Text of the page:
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When I use an exact quotation from somewhere, I do the same, I expect from somebody using my images: I name the source. F.e. (Source: WIKIPEDIA). I use WIKI a lot for scientific names, synonyms, or the exact naming of landmarks. I normally don´t use the description field. I try to give all relevant information in the caption.

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I find Wikipedia a very useful source of information. A copy would be a breach of copyright. You also need to bear in mind that the information may not be correct and you would be well advised to double check data that you are not sure about.

 

 

dov

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Now that the Description field is not searchable, I'm only using it occasionally (rarely) if I feel there is worthy extra information about the subject that a buyer might not know. But mostly I assume that, if someone is searching for a subject by keyword, they already know about the subject. Buyers don't browse through Alamy looking for things that sound interesting.

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Does anyone add urls to the description field. I have often thought about it but never done it. Lets say a photo of a store front with a url to their web site or say a statue with a link to wikipedia .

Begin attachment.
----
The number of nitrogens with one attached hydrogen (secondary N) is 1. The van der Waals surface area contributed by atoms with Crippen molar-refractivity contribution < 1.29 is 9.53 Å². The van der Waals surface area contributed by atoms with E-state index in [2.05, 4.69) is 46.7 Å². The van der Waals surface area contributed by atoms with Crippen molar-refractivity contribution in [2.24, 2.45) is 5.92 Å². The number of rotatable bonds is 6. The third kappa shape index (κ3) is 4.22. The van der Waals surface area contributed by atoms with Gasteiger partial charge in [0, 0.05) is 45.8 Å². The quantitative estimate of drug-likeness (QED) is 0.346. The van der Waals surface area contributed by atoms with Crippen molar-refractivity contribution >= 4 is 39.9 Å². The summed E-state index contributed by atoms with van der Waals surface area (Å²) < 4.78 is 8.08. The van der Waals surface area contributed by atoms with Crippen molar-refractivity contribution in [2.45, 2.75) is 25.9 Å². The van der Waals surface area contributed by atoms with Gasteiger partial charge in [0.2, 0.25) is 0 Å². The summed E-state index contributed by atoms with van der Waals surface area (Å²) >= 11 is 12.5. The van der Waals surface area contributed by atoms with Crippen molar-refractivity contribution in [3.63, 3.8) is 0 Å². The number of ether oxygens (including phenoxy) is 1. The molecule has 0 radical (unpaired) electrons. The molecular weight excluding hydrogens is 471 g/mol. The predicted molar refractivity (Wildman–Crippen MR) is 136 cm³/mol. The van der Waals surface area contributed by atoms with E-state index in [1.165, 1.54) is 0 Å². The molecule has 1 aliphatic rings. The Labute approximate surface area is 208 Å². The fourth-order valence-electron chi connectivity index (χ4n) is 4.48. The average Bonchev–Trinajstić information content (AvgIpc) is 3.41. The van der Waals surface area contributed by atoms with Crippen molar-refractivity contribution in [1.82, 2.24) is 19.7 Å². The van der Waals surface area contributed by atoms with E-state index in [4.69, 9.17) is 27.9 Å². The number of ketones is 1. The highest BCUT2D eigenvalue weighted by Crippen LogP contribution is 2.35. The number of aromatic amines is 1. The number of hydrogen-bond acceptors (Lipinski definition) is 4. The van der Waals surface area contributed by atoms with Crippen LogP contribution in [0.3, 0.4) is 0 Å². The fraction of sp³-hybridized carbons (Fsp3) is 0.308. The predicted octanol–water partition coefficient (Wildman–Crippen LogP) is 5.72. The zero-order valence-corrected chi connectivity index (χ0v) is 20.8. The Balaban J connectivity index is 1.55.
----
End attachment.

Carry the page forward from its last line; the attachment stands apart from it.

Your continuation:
Edited by Shergar

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Now that the Description field is not searchable, I'm only using it occasionally (rarely) if I feel there is worthy extra information about the subject that a buyer might not know. But mostly I assume that, if someone is searching for a subject by keyword, they already know about the subject. Buyers don't browse through Alamy looking for things that sound interesting.

 

I always wondered why anyone would waste time writing descriptions.  When I am searching for an image, I know what I am looking for, I know about the subject etc.  I would never read the description of an image.  The caption and what I see on the image is all I need.  If I need to know more I google it, I don't rely on photographer's description.  But that's just me  :)

Edited by tarsierspectral

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As the description field is no longer searchable, if you are simply trying to motor through your submission. you can leave it alone. If, on the other hand, you think there might be a benefit in demonstrating that you know what you are on about and that your photograph has some thought behind it or authority through research then it can do no harm and may well do some good. Not a bad way to spend a rainy afternoon perhaps?

 

My experience over the years has been that publishers prefer to leave the cerebral side to writers and the quick jab of the shutter to photographers, but scoring a few credibility points in our patch is worth the effort

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Wikipedia content is designed to be re-distributed and freely re-used as much as possible, hence why it is covered by creative commons licences etc.

 

Simply check the licence for whatever you want to use.